Wednesday, December 31, 2014

What Else Happened in 2008?

Brent slated for biggest annual drop since 2008.

It sure is nice to buy regular for $1.85, which is a common price at the stations around here this last day of 2014.  Since it's been chilly and I've been busy, I haven't had my bike out, but I would guess I can get ethanol-free premium for under $2.00, too.

If I were making predictions, I would predict a stock market correction early in 2015.  Will the Dow hit 20,000 by the end of this new year?  It might, but reality says the Dow at 10,000 would make a lot more sense.

As Michael Snyder points out, this is eerily similar to what happened going into 2008.

Sadly, what we are experiencing right now is so similar to what we witnessed in 2007 and early 2008.  The stock market had been on a great run, people were flipping houses like crazy and most people were convinced that the party would never end.
On Monday, the price of oil hit a brand new five year low.  As I write this, U.S. oil is sitting at a price of $53.76 a barrel, which is nearly a 50 percent decline from the peak earlier this year.

There is only one other time in history when the price of oil has declined by more than 50 dollars a barrel in such a short time frame.  That was back in the middle of 2008, shortly before the worst stock market crash since the Great Depression.
Somewhere I hear Mary Hopkins singing:

Those were the days my friend
We thought they'd never end
We'd sing and dance forever and a day
We'd live the life we choose
We'd fight and never lose
For we were young and sure to have our way.
La la la la...
Those were the days, oh yes those were the days

I wonder if Janet Yellen knows that song?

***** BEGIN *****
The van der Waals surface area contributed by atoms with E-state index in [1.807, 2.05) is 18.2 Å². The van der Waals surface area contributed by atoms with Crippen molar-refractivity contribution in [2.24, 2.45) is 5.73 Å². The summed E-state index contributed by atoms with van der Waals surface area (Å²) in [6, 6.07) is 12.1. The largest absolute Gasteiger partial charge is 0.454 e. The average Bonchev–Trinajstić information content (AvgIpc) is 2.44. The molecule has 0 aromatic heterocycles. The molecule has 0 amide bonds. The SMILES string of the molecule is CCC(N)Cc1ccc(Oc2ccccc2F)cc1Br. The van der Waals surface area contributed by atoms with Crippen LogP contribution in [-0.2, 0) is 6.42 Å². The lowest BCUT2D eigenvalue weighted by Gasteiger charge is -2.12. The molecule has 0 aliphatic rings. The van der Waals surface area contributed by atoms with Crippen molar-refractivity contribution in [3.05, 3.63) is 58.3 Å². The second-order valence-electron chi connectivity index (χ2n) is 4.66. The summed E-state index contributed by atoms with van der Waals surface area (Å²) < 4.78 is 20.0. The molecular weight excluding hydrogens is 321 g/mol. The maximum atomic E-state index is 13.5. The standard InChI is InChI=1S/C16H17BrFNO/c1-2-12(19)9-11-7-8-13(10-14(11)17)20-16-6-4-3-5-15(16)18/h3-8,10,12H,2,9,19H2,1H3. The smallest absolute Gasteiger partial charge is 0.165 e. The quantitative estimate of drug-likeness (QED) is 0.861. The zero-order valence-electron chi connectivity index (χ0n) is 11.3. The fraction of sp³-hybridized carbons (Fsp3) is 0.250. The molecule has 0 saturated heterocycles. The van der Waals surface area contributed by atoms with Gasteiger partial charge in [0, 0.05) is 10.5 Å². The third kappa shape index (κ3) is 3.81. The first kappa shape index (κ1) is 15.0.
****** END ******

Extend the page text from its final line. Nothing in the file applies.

Anyway, since I'm not going to be penalized for wrong answers, let's do a few more off-the-wall predictions:

1.  Ebola will become a news item again -- especially if the economy needs to be taken out of the headlines at some point.

2.  There will be a surge (though it probably won't be called that) of U.S. ground troops into Iraq before the end of 2015.

3.  There will be a violent, race-based riot in an American city that will make Ferguson look like summer camp.

4.  There will be, in the U.S., a Muslim terrorist attack in which more than five people will be murdered.  The terrorist(s) will be described by the regime as a "lone wolf" (or lone wolves).

5.  In September, Obama will veto a budget bill and cause a government shutdown.

6.  Chris Christie will lose 150 pounds or more (probably involving surgery) in preparation for a 2016 presidential run.  (Bonus prediction for 2016:  I won't vote for Christie at any weight.)

 7.  Elizabeth Warren becomes the 2016 Democrat front-runner.  Hillary drops out due worsening "health", and secretly checks into the Betty Ford Clinic.

8.  Russia intervenes more directly in Syria and to save Putin's ally, Assad, from Al Qaeda.

9.  In the third quarter, the U.S. economy will be declared to be in recession.

10.   (Wishful thinking) A U.S. version of the UKIP will emerge to challenge the two-party system leading to a win of at least one Senate seat in 2016. 

And very un-ironically, I want to wish you a Happy New Year!

We'll be OK.

Tuesday, December 30, 2014

Ask Them About Gun Control, Too

HappyAcres reports:

I guess they have the casinos.

Police Officers Killed and Statistics

The headline says:  Gun deaths for U.S. officers rose by 56% in 2014.

What gets buried is that the number is up from 2013 -- which, it turns out, was a low point.  Overall deaths from all causes -- not just shootings -- in 2013 (102) were the fewest since 1944 (91).

The 2014 numbers regressed toward the mean.

Any time a police officer, or any citizen, is murdered that is a bad thing.  The problem I have is that the headline feeds the perception that police are operating in a war zone and are being gunned down daily.

Over at American Thinker, Jeff Lipkes lists some of the 47 officers shot to death in 2014, including the particularly unfortunate case of Officer Charles Dinwiddie:

Then there was the case of Officer Charles Dinwiddie, shot by Marvin Louis Guy.  Dinwiddie was a member of a SWAT team that was breaking into Guy’s home at 5:30 a.m. to serve a warrant.  No drugs were found.  Guy, defending his home and family from intruders, he believed, is not the type of African-American male of any interest to the media, though he is now facing the death penalty.  As libertarians have pointed out, SWAT units were not originally established to conduct drug raids, especially ones based on the dubious tip of one informant.